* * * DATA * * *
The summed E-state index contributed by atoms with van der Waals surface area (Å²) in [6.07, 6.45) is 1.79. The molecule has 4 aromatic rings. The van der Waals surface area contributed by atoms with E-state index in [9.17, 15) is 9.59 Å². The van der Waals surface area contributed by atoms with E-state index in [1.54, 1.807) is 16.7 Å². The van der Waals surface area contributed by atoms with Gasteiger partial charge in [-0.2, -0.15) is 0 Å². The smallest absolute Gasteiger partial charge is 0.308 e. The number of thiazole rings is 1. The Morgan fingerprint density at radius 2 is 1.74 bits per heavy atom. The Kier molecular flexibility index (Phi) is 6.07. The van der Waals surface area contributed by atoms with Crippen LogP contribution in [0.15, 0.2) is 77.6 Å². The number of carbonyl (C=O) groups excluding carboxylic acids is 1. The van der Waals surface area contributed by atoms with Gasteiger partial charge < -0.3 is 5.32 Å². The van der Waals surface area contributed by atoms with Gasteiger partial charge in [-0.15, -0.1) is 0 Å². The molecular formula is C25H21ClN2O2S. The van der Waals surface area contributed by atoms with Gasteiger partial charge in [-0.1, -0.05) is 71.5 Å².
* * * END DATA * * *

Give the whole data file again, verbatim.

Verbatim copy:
The summed E-state index contributed by atoms with van der Waals surface area (Å²) in [6.07, 6.45) is 1.79. The molecule has 4 aromatic rings. The van der Waals surface area contributed by atoms with E-state index in [9.17, 15) is 9.59 Å². The van der Waals surface area contributed by atoms with E-state index in [1.54, 1.807) is 16.7 Å². The van der Waals surface area contributed by atoms with Gasteiger partial charge in [-0.2, -0.15) is 0 Å². The smallest absolute Gasteiger partial charge is 0.308 e. The number of thiazole rings is 1. The Morgan fingerprint density at radius 2 is 1.74 bits per heavy atom. The Kier molecular flexibility index (Phi) is 6.07. The van der Waals surface area contributed by atoms with Crippen LogP contribution in [0.15, 0.2) is 77.6 Å². The number of carbonyl (C=O) groups excluding carboxylic acids is 1. The van der Waals surface area contributed by atoms with Gasteiger partial charge < -0.3 is 5.32 Å². The van der Waals surface area contributed by atoms with Gasteiger partial charge in [-0.15, -0.1) is 0 Å². The molecular formula is C25H21ClN2O2S. The van der Waals surface area contributed by atoms with Gasteiger partial charge in [-0.1, -0.05) is 71.5 Å².